Once again Spurs have waded through a stodgy game and come away with three points without playing well. Let’s enjoy it. Not the football itself – flashes of brilliance from Eriksen, Adebayor and Chadli stood out because they were so rare in a staggeringly ordinary match. But we’re winning so let’s freewheel to the end of the season, whistling a happy tune.
Not much happiness at the Britannia, oh dear me no. Both teams struggled to get going, working hard but lacking cohesion. I checked my stream – thought it must be running slow but that was just the players trudging through treacle. Then in a flash of inspiration, Adebayor touched the ball past the defender and Danny Rose, um, rose at the far post to decisively head home his inviting cross. Shouldn’t have been so far forward – disgraceful!
Then Rose was victim in an incident that exposes another element of watching Premier League football these days. Prem fans are cosseted and privileged yet apparently carry a massive sense of simmering injustice. Fans of many clubs seem to think their players (Spurs are like this sometimes too) are never in the wrong. It’s always the opposition and the ref, usually both. It’s part of the culture of criticism that has enveloped the modern game. The real game, watching in the flesh, is faster than ever but not on television where everything is slowed down and analysed into oblivion. Refs make mistakes. Players go over the top. Players dive. But they don’t always do that. Nevertheless there’s now an element of doubt in every tackle, every time a player touches another.
Late in the first half, Shawcross went in high on Rose. The ball was bouncing a foot or so off the ground. Both players were entitled to go for it. Rose got there first, Shawcross was late. He was rightly booked but because he had been yellow-carded already, he was sent off. Ref completely right.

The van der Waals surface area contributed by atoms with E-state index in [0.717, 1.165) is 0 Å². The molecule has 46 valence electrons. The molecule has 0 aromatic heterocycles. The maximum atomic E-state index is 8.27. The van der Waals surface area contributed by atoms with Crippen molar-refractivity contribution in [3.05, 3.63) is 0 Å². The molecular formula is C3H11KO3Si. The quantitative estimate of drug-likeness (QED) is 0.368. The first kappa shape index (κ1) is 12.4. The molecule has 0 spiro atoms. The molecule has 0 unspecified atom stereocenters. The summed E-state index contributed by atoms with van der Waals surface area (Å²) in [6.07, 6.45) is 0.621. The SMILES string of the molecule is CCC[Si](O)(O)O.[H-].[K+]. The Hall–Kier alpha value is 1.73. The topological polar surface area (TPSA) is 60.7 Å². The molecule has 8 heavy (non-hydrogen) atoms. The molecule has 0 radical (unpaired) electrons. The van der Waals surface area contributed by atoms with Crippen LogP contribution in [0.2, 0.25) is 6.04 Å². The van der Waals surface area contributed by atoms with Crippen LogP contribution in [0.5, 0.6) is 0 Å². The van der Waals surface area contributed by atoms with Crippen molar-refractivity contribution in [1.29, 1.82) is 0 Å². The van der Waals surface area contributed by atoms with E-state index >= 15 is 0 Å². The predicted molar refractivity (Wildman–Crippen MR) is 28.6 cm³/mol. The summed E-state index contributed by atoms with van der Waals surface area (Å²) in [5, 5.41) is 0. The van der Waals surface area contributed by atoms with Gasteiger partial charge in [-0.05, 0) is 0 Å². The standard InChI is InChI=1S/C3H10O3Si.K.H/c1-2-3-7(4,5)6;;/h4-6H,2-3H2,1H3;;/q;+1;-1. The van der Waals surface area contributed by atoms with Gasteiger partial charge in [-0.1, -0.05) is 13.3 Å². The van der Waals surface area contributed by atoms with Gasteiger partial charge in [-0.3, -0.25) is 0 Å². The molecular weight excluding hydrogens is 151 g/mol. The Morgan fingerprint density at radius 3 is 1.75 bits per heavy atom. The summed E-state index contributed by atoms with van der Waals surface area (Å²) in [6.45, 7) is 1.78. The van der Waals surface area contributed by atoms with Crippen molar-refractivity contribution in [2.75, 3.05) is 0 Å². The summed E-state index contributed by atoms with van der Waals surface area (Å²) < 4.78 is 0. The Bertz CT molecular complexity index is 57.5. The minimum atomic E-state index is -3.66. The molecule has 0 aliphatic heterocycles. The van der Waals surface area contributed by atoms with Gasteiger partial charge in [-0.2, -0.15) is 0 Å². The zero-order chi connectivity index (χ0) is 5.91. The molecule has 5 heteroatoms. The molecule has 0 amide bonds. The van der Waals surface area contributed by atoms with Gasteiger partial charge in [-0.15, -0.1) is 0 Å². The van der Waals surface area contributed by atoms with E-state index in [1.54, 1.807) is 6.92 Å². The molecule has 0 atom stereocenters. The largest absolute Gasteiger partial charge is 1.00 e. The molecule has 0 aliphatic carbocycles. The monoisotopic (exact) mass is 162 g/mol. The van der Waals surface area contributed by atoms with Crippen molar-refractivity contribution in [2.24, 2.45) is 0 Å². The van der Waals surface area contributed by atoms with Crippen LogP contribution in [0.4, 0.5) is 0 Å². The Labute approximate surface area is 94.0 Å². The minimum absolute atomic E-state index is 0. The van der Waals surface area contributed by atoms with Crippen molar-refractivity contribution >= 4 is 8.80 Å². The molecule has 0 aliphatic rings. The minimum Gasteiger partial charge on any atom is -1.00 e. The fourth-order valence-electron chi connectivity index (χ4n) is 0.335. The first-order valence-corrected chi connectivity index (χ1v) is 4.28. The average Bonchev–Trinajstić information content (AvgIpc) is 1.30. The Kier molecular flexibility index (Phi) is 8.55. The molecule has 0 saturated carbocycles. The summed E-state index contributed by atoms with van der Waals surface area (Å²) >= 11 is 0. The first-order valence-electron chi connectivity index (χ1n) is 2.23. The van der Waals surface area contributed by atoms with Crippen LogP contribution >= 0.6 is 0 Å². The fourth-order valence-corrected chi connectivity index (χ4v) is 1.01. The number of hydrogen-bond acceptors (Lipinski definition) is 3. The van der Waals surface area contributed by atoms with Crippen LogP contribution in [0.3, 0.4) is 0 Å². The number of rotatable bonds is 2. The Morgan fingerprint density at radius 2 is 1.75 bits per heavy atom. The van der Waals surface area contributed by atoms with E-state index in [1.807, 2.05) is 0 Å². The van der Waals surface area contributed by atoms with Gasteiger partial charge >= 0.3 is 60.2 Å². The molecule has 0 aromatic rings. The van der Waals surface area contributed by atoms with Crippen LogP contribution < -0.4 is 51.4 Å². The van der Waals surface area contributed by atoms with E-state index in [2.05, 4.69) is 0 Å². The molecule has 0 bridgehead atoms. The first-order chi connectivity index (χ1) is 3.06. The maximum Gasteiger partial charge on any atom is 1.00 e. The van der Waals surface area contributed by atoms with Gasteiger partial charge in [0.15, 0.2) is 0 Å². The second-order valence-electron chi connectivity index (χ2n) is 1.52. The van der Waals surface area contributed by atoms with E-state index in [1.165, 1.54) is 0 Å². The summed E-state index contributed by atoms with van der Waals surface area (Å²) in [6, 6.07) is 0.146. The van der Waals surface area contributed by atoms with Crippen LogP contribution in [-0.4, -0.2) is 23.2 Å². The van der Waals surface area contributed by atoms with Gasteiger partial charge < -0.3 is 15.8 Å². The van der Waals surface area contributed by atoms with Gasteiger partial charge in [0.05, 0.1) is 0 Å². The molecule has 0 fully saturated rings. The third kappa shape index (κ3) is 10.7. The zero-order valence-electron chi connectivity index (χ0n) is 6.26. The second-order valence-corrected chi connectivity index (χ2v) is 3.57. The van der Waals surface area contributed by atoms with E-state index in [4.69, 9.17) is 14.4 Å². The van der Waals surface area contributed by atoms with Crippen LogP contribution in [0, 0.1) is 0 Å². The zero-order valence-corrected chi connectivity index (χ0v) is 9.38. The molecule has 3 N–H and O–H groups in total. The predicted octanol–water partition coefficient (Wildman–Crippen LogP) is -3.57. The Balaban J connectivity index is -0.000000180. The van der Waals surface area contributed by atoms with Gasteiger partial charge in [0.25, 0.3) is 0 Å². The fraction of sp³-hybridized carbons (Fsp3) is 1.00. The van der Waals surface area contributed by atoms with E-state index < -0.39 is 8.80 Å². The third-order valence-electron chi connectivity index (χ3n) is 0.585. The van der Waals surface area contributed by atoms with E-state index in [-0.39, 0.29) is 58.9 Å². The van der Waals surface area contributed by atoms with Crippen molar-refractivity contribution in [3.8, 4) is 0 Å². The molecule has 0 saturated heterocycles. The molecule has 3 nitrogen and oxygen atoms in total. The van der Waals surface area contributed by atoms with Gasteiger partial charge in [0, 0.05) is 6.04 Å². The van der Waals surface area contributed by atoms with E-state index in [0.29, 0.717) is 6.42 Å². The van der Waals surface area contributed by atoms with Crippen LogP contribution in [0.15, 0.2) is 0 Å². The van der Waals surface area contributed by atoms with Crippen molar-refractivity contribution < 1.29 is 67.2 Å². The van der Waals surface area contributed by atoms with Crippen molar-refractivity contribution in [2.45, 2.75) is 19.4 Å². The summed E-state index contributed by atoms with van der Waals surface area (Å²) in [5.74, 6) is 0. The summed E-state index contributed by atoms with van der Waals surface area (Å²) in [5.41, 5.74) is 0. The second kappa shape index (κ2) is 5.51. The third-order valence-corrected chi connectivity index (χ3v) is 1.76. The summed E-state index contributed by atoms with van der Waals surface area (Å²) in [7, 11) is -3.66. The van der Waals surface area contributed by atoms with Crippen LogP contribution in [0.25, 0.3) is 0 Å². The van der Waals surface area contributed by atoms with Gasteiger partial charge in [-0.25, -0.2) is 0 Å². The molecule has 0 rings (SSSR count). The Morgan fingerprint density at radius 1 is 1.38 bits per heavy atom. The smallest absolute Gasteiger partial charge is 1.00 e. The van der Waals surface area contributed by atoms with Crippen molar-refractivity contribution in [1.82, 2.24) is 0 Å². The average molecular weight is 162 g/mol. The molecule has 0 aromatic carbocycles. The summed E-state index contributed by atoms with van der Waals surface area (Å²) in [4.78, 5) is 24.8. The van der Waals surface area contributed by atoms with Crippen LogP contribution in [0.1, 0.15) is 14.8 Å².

Cue Stoke apoplexy and Spurs ineptitude. Not a hint of blame for a defender’s daft challenge? Not a jot. I think Rose, my player, was extremely stupid with what he did next. Not a question of bias. He stupidly pushed a defender in the chest having been cynically late-tackled. Ref booked him. I’ve not seen a player dismissed this season for raising his hands to chest height. Head height is different. Players often push each other and get booked. Ref was right but in this case Rose was foolish as he had been successfully wound up by Stoke players and crowd.
Now a liability, Rose was rightly substituted by Sherwood. I can’t be arsed to listen to either manager post-match but as Hughes is in a state of permanent indignation, I guess there was no room for doubt in his mind.
Stoke with 10 men were a far more formidable proposition than Stoke with 11. At least, they were because of our reaction. It’s a measure of our fragile collective team psyche and lack of on-field leadership that we played poorly from this point onwards, until the final minutes when finally we grasped the fact that if we hold on to the ball and don’t constantly give it away, we might hang on for the points. We sat back, looked dismal in possession and generally waited for Stoke to score.
Obligingly they missed the chances they made. Lloris was admirably solid, a tonic as gaps opened up in front of him. Dawson and Kaboul helped out with a couple of finely timed interventions. Hughes did the right thing in boldly attacking when he went to three up front but his forwards let him down.
Last week I severely criticised Nacer Chadli’s lack of application and effort. So it is only fair that I compliment him this week because at last he realised that his central midfield role involves working back as well as starring on the ball. He overcame a niggling knee problem and often appeared in between the two centre backs to help out at the back. Credit where it is due – well played sir.
At the end we could have had another – Kaboul irresponsibly charged upfield – if only we knew where the keys to that bus are, if only – but in the event his cross could have been turned in by Kane, while Paulinho, who was poor throughout, missed another opportunity.
Sherwood can’t find the bus either so we’re unable to park it even if we want to. We could have done with some solidity at the back but we turned out winners in a forgettable end of season stodge memorable only for the reaction to two bookings. See – I’ve reached the end without mentioning Charlie Adam.